How to fix Facebook: An appeal to Mark Zuckerberg

New Delhi, IndiaWritten By: Ankit TutejaUpdated: Sep 21, 2020, 04:35 PM IST

Zuckerberg reportedly instructed staff internally earlier this month to be ready to face the biggest turndown they’ve seen in history. Photograph:(Reuters)

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Over the last few years, the social network giant has been slammed for violating user privacy, fuelling hate, and spreading disinformation.

Think about a child who constantly makes mistakes, he is told to never steal, he is told to not lie, people explain to him that the use of foul language is not acceptable. For a moment, it looks like he is listening to you. He nods, apologies and promises to not repeat the actions again, but nothing has changed. The child continues to do indulge in all the objectionable acts, repeatedly.

Facebook is like that child in question. Over the last few years, the social network giant has been slammed for violating user privacy, fuelling hate, and spreading disinformation. The list of wrongdoings is extensive.

I don't want to get into the charges pressed against the world’s biggest social network, because all the scandals and controversies are out there for you to see. Instead, I am going to talk about the three things that Facebook needs to fix as soon as possible to win back the trust of users. It's a video appeal to Mark Zuckerberg, the chief executive officer of Facebook.

1. Facebook has been on an apology tour for a long time. For every mistake or fiasco that has been reported, Facebook has mostly reacted with the same answer, “We apologise”.

A random Google search with the words “Facebook apologises” gives you over 10 million results. No, I don’t mean to say that Facebook has apologised this many times, but what I am trying to highlight is that the log of Facebook wrongdoings is pretty long and endless. And not much seems to be changing. Zuckerberg needs to re-learn that apologies are good only if they are sincere. They need to come with a promise to do better.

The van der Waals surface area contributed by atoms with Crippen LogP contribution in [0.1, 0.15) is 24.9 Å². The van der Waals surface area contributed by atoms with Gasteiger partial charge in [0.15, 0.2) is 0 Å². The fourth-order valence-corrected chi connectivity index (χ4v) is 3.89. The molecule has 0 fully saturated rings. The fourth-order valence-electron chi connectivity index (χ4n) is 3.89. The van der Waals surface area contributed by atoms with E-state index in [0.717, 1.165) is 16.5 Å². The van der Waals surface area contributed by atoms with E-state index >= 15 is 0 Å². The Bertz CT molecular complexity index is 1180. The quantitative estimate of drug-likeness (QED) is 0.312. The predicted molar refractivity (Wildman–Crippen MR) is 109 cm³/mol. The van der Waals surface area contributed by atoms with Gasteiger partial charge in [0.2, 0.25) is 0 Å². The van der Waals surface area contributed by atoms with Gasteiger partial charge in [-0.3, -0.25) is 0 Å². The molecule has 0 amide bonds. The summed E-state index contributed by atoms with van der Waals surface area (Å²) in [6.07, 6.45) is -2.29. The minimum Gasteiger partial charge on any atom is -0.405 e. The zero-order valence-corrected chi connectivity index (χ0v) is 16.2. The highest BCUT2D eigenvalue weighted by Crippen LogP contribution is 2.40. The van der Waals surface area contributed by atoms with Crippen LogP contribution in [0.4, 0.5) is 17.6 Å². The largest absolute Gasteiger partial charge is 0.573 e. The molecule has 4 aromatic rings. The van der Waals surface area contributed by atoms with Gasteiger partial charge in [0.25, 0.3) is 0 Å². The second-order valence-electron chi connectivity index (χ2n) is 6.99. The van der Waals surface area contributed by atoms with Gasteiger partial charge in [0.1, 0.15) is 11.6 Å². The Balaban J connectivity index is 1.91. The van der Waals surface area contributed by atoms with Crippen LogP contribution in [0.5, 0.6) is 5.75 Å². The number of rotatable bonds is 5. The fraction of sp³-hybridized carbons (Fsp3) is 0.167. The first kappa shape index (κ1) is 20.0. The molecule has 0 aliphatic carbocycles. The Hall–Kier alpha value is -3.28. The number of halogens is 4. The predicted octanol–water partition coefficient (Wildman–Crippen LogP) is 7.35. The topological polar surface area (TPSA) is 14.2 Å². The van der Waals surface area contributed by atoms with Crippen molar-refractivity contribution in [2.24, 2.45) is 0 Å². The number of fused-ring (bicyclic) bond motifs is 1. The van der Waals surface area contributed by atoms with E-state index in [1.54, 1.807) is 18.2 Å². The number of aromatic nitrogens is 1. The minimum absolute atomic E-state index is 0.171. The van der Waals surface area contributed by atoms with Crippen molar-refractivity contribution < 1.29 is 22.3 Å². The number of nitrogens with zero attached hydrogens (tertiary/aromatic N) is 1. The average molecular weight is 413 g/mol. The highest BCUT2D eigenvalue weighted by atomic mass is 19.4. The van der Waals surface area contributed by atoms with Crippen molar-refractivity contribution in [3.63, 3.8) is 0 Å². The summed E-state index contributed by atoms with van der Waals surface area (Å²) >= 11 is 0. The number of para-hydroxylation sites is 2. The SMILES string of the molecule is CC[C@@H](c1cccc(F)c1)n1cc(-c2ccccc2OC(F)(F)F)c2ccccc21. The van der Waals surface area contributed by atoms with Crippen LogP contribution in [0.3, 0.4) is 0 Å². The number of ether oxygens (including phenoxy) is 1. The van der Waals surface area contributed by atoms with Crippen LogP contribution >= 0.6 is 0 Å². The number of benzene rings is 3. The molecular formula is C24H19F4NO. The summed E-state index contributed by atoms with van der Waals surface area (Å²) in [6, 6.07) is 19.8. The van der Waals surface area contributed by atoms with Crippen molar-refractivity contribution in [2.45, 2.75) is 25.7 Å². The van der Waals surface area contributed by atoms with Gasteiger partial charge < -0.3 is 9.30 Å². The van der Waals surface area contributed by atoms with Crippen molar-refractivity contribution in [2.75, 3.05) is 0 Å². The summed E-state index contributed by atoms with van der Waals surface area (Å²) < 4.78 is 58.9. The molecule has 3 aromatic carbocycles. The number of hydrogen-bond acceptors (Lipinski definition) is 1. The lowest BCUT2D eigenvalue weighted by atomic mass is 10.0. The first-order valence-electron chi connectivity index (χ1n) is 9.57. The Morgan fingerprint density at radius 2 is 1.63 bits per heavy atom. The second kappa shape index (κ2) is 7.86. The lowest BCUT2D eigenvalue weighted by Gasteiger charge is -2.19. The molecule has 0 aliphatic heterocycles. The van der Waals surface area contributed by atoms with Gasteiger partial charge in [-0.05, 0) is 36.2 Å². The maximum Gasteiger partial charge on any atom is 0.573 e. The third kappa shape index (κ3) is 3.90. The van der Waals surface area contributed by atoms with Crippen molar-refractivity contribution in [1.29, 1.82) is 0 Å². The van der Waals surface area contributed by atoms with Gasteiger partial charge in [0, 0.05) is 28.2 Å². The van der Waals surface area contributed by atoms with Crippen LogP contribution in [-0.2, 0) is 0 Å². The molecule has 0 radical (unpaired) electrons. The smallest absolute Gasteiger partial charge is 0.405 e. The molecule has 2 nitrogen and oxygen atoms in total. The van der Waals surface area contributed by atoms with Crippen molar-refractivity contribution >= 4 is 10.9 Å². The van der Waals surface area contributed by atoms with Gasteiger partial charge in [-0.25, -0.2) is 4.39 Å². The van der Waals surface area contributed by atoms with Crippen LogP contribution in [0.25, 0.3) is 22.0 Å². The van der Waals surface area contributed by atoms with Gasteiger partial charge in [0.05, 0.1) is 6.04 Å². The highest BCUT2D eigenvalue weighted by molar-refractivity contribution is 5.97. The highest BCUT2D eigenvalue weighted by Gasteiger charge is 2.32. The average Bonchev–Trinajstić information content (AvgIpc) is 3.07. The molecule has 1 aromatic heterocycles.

For instance, Zuckerberg claims that Facebook has teamed up with civil rights groups and experts to develop more tools to fight hate speech. Those groups and experts, however, say Facebook isn’t committed or at least, the commitment in not translating into action. Zuckerberg should understand that when you apologise, you make amends and rebuild trust. And most importantly, you make sincere efforts to avoid mistakes from happening again.

2. Secondly, I am all up for new-age technologies, but when it comes to tackling sensitive issues like suicide, self-injury and child exploitation, human intervention becomes very important. So here's another suggestion for Zuckerberg. You should increase your pool of human reviewers to tackle sensitive issues, on priority. I mean, algorithms and artificial intelligence can never be as good as human content reviewers in determining, let's say, how dangerous a hate speech can be. Instead of looking at new acquisitions, Facebook should spend more money on hiring content reviewers who are well-versed with diverse cultures.

3. All of us understand that data is the new currency and Facebook makes billions of dollars from our data. Your data is used to serve you ads that you see on Facebook. And who makes all the money? Facebook.

In 2019, Facebook’s ad revenue was close to $70 billion. In the second quarter of this year alone, Facebook earned $18.3 billion in advertising revenue. So, if you think you’re getting to use Facebook for free, that’s not how it is. There are no free lunches.

Many people understand this and they don’t want their data to be harvested and used by Facebook or any other corporation, for that matter. I think, Zuckerberg should take this issue seriously. He should introduce paid accounts for such people and charge a monthly or annual fee. The company needs to give this option to users in times when data privacy is a matter of huge concern.

I hope Zuckerberg takes it as constructive feedback. All of us like using Facebook, but there is no denying that these issues need to be fixed on on priority.

(Disclaimer: The opinions expressed above are the personal views of the author and do not reflect the views of ZMCL)